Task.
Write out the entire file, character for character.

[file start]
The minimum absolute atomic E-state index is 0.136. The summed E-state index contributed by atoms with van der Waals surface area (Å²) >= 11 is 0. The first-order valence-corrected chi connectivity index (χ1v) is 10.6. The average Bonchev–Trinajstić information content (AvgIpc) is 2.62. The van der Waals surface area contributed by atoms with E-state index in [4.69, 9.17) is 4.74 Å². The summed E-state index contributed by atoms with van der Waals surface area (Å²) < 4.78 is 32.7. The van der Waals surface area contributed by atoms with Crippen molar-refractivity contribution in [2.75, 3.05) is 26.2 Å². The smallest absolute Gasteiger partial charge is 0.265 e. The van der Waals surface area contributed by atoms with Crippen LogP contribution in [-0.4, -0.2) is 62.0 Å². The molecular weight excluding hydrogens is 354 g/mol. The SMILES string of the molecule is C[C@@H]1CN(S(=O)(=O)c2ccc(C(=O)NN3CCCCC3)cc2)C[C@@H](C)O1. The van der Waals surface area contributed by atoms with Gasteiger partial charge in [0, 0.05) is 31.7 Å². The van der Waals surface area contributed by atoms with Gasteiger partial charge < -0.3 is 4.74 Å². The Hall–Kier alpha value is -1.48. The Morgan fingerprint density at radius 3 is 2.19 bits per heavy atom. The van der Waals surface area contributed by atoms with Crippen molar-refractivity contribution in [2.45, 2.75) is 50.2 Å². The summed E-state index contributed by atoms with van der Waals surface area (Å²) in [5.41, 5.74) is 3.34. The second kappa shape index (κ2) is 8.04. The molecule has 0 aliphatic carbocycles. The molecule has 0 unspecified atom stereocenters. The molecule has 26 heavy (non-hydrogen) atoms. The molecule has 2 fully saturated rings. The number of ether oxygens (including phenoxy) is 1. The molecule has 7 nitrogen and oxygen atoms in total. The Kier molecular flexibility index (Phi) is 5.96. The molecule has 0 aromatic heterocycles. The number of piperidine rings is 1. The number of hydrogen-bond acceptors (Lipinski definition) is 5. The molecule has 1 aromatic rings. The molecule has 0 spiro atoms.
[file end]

The minimum absolute atomic E-state index is 0.136. The summed E-state index contributed by atoms with van der Waals surface area (Å²) >= 11 is 0. The first-order valence-corrected chi connectivity index (χ1v) is 10.6. The average Bonchev–Trinajstić information content (AvgIpc) is 2.62. The van der Waals surface area contributed by atoms with E-state index in [4.69, 9.17) is 4.74 Å². The summed E-state index contributed by atoms with van der Waals surface area (Å²) < 4.78 is 32.7. The van der Waals surface area contributed by atoms with Crippen molar-refractivity contribution in [2.75, 3.05) is 26.2 Å². The smallest absolute Gasteiger partial charge is 0.265 e. The van der Waals surface area contributed by atoms with Crippen LogP contribution in [-0.4, -0.2) is 62.0 Å². The molecular weight excluding hydrogens is 354 g/mol. The SMILES string of the molecule is C[C@@H]1CN(S(=O)(=O)c2ccc(C(=O)NN3CCCCC3)cc2)C[C@@H](C)O1. The van der Waals surface area contributed by atoms with Gasteiger partial charge in [0, 0.05) is 31.7 Å². The van der Waals surface area contributed by atoms with Gasteiger partial charge < -0.3 is 4.74 Å². The Hall–Kier alpha value is -1.48. The Morgan fingerprint density at radius 3 is 2.19 bits per heavy atom. The van der Waals surface area contributed by atoms with Crippen molar-refractivity contribution in [2.45, 2.75) is 50.2 Å². The summed E-state index contributed by atoms with van der Waals surface area (Å²) in [5.41, 5.74) is 3.34. The second kappa shape index (κ2) is 8.04. The molecule has 0 aliphatic carbocycles. The molecule has 0 unspecified atom stereocenters. The molecule has 26 heavy (non-hydrogen) atoms. The molecule has 2 fully saturated rings. The number of ether oxygens (including phenoxy) is 1. The molecule has 7 nitrogen and oxygen atoms in total. The Kier molecular flexibility index (Phi) is 5.96. The molecule has 0 aromatic heterocycles. The number of piperidine rings is 1. The number of hydrogen-bond acceptors (Lipinski definition) is 5. The molecule has 1 aromatic rings. The molecule has 0 spiro atoms.